Unraveling Over Time

72 Pages Posted: 11 Jan 2018

See all articles by Sandro Ambuehl

Sandro Ambuehl

University of Toronto - Rotman School of Management

Vivienne Groves

Stanford Graduate School of Business

Date Written: November 21, 2017


Unraveling, the excessively early matching of future workers to employers, is a pervasive phenomenon in entry-level labor markets that leads to hiring decisions based on severely incomplete information. We provide a model of unraveling in one-to-one matching markets for prestigious positions. Its distinguishing feature is that the market operates over an extended time period during which information about potential matches arrives gradually. We find that unraveling causes potentially thick markets to spread thinly over a long time period. In equilibrium, an employers desirability is correlated neither with the time at which they hire, nor with the expected productivity of their matched worker. Unraveling thus significantly redistributes welfare among employers compared to a pairwise stable match. We study policies that manipulate the availability of information about students and show that they are effective only if they provide a sudden surge in information. Our main application is the market for U.S. federal appellate court clerks, a significant input into the efficiency of the justice system. Consistent with the model, hiring times in our dataset are spread over a period of six months and are uncorrelated with the desirability of a judge as an employer.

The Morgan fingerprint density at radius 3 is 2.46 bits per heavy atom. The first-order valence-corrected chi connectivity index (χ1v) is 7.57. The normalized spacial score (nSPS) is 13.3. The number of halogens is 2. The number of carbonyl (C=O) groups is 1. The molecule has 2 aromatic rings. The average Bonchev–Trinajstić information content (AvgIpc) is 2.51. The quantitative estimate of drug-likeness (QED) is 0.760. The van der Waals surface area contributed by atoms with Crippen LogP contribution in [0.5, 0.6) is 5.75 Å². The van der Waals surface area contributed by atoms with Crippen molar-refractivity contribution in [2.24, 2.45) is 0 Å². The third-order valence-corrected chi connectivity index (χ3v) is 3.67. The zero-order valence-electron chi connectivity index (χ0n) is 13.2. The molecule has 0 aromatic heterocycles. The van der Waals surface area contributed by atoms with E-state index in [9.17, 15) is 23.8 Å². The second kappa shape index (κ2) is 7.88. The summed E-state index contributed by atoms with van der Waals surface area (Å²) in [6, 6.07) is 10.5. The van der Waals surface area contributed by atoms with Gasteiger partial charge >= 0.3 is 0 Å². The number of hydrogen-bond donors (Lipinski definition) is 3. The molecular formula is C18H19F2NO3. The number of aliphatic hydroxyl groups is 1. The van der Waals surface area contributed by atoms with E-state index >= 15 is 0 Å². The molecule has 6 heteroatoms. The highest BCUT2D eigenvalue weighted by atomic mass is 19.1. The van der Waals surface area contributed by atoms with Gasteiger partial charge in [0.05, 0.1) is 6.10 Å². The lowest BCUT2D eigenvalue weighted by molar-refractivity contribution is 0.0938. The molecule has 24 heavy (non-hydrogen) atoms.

Suggested Citation

Ambuehl, Sandro and Groves, Vivienne, Unraveling Over Time (November 21, 2017). CESifo Working Paper Series No. 6739, Available at SSRN: https://ssrn.com/abstract=3100032 or http://dx.doi.org/10.2139/ssrn.3100032

Sandro Ambuehl (Contact Author)

University of Toronto - Rotman School of Management ( email )

105 St. George Street
Toronto, Ontario M5S 3E6 M5S1S4

Vivienne Groves

Stanford Graduate School of Business ( email )

PhD Program
655 Knight Way
Stanford, CA 94305
United States

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